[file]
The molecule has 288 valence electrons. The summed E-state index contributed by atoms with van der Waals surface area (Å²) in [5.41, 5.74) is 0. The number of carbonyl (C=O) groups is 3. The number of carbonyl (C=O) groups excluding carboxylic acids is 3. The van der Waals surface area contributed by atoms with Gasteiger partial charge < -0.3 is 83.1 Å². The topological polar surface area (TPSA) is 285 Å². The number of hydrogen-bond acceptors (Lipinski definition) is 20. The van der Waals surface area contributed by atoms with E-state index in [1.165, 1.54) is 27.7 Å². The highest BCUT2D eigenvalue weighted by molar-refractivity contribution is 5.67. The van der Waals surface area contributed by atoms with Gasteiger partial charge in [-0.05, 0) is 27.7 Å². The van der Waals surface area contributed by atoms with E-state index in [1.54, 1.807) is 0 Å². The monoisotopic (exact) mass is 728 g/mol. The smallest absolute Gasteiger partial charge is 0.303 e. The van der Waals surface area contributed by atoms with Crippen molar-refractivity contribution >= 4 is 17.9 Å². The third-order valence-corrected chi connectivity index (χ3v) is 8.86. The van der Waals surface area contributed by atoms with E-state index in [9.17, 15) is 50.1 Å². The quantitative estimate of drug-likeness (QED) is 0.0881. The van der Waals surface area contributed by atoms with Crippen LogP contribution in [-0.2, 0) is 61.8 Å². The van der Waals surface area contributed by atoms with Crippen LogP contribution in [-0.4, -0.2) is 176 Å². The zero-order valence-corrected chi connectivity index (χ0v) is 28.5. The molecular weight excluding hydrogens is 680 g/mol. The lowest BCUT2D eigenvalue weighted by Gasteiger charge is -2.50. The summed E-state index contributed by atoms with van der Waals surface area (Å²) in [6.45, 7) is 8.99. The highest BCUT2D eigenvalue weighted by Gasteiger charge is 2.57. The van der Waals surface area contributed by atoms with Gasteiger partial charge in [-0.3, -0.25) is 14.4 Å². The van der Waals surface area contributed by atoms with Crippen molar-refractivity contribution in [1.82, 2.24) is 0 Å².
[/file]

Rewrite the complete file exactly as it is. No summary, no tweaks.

The molecule has 288 valence electrons. The summed E-state index contributed by atoms with van der Waals surface area (Å²) in [5.41, 5.74) is 0. The number of carbonyl (C=O) groups is 3. The number of carbonyl (C=O) groups excluding carboxylic acids is 3. The van der Waals surface area contributed by atoms with Gasteiger partial charge < -0.3 is 83.1 Å². The topological polar surface area (TPSA) is 285 Å². The number of hydrogen-bond acceptors (Lipinski definition) is 20. The van der Waals surface area contributed by atoms with E-state index in [1.165, 1.54) is 27.7 Å². The highest BCUT2D eigenvalue weighted by molar-refractivity contribution is 5.67. The van der Waals surface area contributed by atoms with Gasteiger partial charge in [-0.05, 0) is 27.7 Å². The van der Waals surface area contributed by atoms with E-state index in [1.54, 1.807) is 0 Å². The monoisotopic (exact) mass is 728 g/mol. The smallest absolute Gasteiger partial charge is 0.303 e. The van der Waals surface area contributed by atoms with Crippen molar-refractivity contribution >= 4 is 17.9 Å². The third-order valence-corrected chi connectivity index (χ3v) is 8.86. The van der Waals surface area contributed by atoms with E-state index in [9.17, 15) is 50.1 Å². The quantitative estimate of drug-likeness (QED) is 0.0881. The van der Waals surface area contributed by atoms with Crippen LogP contribution in [-0.2, 0) is 61.8 Å². The van der Waals surface area contributed by atoms with Crippen LogP contribution in [-0.4, -0.2) is 176 Å². The zero-order valence-corrected chi connectivity index (χ0v) is 28.5. The molecular weight excluding hydrogens is 680 g/mol. The lowest BCUT2D eigenvalue weighted by Gasteiger charge is -2.50. The summed E-state index contributed by atoms with van der Waals surface area (Å²) in [6.45, 7) is 8.99. The highest BCUT2D eigenvalue weighted by Gasteiger charge is 2.57. The van der Waals surface area contributed by atoms with Gasteiger partial charge in [-0.3, -0.25) is 14.4 Å². The van der Waals surface area contributed by atoms with Crippen molar-refractivity contribution in [1.82, 2.24) is 0 Å².